Join Date: Jan 2011
Location: Calgary Alberta Canada
Oil Stains, isopropyl alcohol, wet, scrub, repeat. Air dry for a couple of days, repeat process again.
For good adhesion to concrete, acid etch the surface. For best adhesion sandblast the surface to a 80-100 grit feel finish or ,0015 or 002 of an inch profile
Use a good quality two part epoxy, for a non slip, broadcast in clean white sand, very lightly, backroll the epoxy after the sand.
Depending on your floor size, if you need more than one kit (most of the time you do) "box" both the A and B parts separately before mixing them. This will keep an even color throughout the job. Boxing is simply mixing both kits of the A side together to get an even coloring and mixing both kits of the B side together.
Most of the time the pigment will be in the A side but sometimes it is in the B side. I have seen A side materials have different color variations even with the same batch numbers from the plant where they were produced.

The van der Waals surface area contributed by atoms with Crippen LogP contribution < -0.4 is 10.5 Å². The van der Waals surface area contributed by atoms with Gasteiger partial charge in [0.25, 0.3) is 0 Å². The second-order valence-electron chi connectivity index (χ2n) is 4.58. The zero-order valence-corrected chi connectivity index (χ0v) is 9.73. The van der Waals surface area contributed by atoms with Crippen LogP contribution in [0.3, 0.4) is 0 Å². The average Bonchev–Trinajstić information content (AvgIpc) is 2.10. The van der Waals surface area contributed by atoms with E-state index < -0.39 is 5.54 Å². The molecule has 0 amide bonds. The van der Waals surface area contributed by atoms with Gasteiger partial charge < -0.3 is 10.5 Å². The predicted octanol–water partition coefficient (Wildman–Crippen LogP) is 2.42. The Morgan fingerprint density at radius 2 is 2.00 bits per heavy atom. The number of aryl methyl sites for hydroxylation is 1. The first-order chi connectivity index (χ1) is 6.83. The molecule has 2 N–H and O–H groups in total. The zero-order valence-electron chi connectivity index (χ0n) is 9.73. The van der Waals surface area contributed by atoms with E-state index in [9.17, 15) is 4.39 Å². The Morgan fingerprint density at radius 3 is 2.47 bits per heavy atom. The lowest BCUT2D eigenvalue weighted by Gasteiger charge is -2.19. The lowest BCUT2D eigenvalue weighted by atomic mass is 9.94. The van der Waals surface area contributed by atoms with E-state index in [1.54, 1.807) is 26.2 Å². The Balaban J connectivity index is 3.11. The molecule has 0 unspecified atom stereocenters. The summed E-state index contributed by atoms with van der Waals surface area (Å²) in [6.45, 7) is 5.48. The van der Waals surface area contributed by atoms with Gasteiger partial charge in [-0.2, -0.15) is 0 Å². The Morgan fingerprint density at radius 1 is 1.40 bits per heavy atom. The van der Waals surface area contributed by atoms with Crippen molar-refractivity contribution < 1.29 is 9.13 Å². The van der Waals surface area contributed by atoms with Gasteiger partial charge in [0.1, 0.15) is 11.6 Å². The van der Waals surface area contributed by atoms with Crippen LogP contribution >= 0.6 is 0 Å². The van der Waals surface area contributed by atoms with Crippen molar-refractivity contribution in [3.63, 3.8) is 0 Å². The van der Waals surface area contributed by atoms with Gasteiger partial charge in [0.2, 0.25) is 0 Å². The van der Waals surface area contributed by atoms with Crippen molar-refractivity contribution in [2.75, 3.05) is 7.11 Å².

Hot tire pickup is the hardest on floor coatings, in summer hot tires parked on the coating will "soften" or liquify the coating causing it to adhere to the patch of the tire in contact with the floor, cheap porch and floor paints with no surface prep are the most susceptable to this type of damage.
Proper surface preparation is 95% of your job. Do that right and you will have a floor coating that will last for years.
To view links or images in signatures your post count must be 10 or greater. You currently have 0 posts.
2019 FLTRU, Tyggr
2016 FLTRU, Ruby, moved on to a new owner
2012 Road King Police, rain bike/teaching aid/will only go in circles
2011 Suzuki WeeStrom, Great Pumpkin, gravel rider.
2008 FLTRI, Miss Louise, moved on to greener pastures